April 19, 2022 · less than 3 min read
Unsurprisingly, an attempt to pay away a data leak hasn’t gone to plan for T-Mobile.
A pay-off gone wrong
They say honesty’s the best policy for a reason. Telecoms giant T-Mobile has ended up with egg on its face after a sneaky attempt to conceal a data leak backfired spectacularly. After offering to pay to get its data back, the hackers gladly took the money – then leaked it all anyway.
While customer data safety needs to be taken seriously, data breaches are not the end of the world if they’re handled in the right way. Trying to pay off your hackers and keep the incident hush-hush? It’s not a tactic we’d recommend.
Losing money and face
T-Mobile asked an unidentified third party to try and negotiate with the hackers. After attempting to buy the breached data of 30 million customers to the tune of around $200,000, the hackers went ahead and leaked the data anyway. Who saw that one coming? Clearly, not T-Mobile.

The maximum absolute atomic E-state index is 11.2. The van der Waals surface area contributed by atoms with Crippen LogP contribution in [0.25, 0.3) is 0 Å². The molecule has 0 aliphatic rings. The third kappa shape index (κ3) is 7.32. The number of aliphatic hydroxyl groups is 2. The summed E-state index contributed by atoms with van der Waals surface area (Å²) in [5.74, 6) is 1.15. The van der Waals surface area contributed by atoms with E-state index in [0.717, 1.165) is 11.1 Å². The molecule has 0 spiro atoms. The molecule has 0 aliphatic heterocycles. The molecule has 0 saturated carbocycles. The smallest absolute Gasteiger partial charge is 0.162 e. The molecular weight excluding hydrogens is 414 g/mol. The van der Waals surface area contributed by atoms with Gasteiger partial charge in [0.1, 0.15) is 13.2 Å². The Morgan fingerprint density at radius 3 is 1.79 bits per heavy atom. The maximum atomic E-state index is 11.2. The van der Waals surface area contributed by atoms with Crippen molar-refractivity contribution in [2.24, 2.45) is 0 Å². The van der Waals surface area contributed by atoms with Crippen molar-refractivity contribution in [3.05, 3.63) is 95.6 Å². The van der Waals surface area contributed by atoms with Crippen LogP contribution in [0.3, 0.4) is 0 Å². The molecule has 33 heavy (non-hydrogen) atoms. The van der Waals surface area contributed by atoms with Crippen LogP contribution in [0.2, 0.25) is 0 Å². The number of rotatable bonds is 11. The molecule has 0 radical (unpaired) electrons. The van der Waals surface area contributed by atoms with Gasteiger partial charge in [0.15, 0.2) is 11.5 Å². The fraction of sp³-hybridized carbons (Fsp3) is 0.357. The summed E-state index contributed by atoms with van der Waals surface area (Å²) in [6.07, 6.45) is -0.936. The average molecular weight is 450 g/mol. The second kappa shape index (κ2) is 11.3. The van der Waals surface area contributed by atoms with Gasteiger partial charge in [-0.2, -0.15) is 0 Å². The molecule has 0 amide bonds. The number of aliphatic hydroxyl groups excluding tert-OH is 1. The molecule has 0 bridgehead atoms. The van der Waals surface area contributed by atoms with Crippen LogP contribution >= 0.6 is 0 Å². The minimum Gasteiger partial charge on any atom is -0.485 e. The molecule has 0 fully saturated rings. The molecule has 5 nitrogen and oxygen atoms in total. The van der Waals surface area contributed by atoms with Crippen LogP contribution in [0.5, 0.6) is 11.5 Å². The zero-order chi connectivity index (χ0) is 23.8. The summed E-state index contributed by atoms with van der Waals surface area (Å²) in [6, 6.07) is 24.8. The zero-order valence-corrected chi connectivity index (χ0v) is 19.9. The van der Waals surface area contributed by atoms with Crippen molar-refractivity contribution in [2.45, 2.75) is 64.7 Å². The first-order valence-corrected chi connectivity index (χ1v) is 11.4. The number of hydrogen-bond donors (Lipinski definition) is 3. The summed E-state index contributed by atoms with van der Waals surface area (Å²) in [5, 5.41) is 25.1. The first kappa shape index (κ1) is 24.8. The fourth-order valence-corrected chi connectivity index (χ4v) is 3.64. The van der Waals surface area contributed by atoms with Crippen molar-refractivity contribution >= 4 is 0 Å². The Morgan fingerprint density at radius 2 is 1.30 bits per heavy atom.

While the incident is both embarrassing and reputationally damaging for T-Mobile, it’s a worrying sign of how the biggest companies are attempting to handle data breaches. There’s even a growing number of reports that firms are trying to hack back – getting both their data and the identity of their hackers in the process.
An alleged administrator of popular hacker site RaidForums was arrested in the UK earlier this year. But if would-be data thieves get wind of how lucrative a bit of data theft can be, and that big companies will pay up, who’s to say other companies won’t make the same mistakes T-Mobile did.
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